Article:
I was well familiar with the story of Peter’s long night of fishing with no results. After he had come in for the day and Jesus used his boat to speak to the people, Jesus told Peter to put out his nets again. This time the catch was so large that the net broke, causing Peter to realize his sinfulness and Jesus’s power and holiness.

What I don’t remember noticing before in this story, until last Sunday in church, was the inconvenience of it all (though inconvenience wasn’t the main point of the message or the passage, that aspect provided food for thought for the next day or two). Luke 5:2 says the fishermen were out of their boats and washing their nets. They were done for the day. Then they were asked to go back out, at the “wrong” time of day, to a place that had seemed fishless just a few hours earlier.

I worked for a few years at a fabric shop, and one night just before closing a girl came in to look at fabrics for her wedding. I think all of us who worked there either slumped or looked visibly dismayed: that kind of encounter at the store could take hours, and we were all set to go home. The girl noticed our reaction and immediately turned around and left the store. I’ve always felt bad about that – not only did we lose a customer and look highly unprofessional, but we put a damper on what is usually a fun time in a girl’s wedding planning. So I can imagine a little what Peter’s feeling might have been at being told to put his nets back out after he had just come in and cleaned up his equipment.

I began to remember a few other Biblical incidents of inconvenience:

I’m sure there are multitudes of other Biblical examples.

I thought of incidences in my own life when I’ve struggled with convenience vs. obedience:

  • When I was in the middle of something, like making dinner, and my child disobeyed, and I was tempted to “let it go this time” rather than stop what I was doing to deal with him
  • When I’ve cozied up on the couch with a good book and remembered that I haven’t spent any time in the Bible yet that day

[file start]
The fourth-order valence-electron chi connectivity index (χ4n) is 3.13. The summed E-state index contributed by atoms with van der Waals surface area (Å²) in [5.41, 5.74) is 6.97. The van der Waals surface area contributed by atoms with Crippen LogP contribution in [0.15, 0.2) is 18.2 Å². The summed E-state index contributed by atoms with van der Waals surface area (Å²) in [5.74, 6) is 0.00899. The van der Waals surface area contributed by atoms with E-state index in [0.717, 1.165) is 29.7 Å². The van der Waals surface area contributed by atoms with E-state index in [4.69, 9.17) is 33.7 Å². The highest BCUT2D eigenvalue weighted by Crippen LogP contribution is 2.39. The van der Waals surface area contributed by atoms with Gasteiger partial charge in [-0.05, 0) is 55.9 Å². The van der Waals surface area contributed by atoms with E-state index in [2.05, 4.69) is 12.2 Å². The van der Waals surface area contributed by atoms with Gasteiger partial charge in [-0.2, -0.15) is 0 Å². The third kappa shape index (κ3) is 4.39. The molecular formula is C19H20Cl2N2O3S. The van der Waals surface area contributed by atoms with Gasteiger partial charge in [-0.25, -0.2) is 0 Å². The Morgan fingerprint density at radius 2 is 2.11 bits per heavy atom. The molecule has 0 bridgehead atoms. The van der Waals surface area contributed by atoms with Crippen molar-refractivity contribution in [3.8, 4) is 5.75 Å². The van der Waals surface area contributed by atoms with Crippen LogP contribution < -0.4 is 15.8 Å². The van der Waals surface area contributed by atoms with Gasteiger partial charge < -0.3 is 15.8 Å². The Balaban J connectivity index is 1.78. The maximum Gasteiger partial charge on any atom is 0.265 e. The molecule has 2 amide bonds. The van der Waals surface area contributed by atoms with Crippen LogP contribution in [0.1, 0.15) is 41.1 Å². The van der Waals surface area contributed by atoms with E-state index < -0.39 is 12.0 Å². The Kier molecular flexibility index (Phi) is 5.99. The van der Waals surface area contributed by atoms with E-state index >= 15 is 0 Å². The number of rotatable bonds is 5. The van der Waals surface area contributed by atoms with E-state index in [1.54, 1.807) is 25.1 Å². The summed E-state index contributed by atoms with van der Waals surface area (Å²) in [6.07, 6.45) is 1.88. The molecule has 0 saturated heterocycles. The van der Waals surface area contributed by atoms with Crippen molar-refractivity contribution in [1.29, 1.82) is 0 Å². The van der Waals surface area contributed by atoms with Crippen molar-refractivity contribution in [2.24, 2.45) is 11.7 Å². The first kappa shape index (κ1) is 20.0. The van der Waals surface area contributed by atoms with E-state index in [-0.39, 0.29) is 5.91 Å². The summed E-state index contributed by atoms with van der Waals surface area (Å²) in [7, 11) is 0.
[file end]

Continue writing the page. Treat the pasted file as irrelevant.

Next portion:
• When I have felt an inner prompting to speak to someone about the Lord and convinced myself it wasn’t the right time or place.
  • When someone interrupted my writing time just when I was experiencing an unusual flow of thought and expression or when I wanted to get a certain amount finished before stopping

I’m sure there have been many other similar incidences here also.

Once when I was in college, a few girls became aware of a certain student’s financial need. Most of us were struggling financially ourselves and did not have any extra to give to anyone else. I can’t remember the exact details now, but I remember news of the situation was passed to about four people before someone was able to chip in and help her. At the time I wondered why God didn’t just prompt the fourth person directly about the need instead of going through such a circuitous route. I don’t know all the reasons, but surely one was that this way, more people were aware of the need and more people glorified God when the answer was provided.

In the situation with Peter, the fact that Jesus told him to put out his net in the daytime after an unsuccessful night of fishing brought more glory to Christ and showed more of His power. Even though Jesus had healed Peter’s mother-in-law earlier, somehow this incident with the great catch of fish affected Peter much more, causing him to fall “down at Jesus’ knees, saying, “Depart from me, for I am a sinful man, O Lord.‘” I’ve heard preachers point out from this incident that God touches us not just in our area of weakness, but in our area of strength. Perhaps seeing Jesus’s abundant power and provision in what had been Peter’s area of expertise was what finally brought Peter to his knees.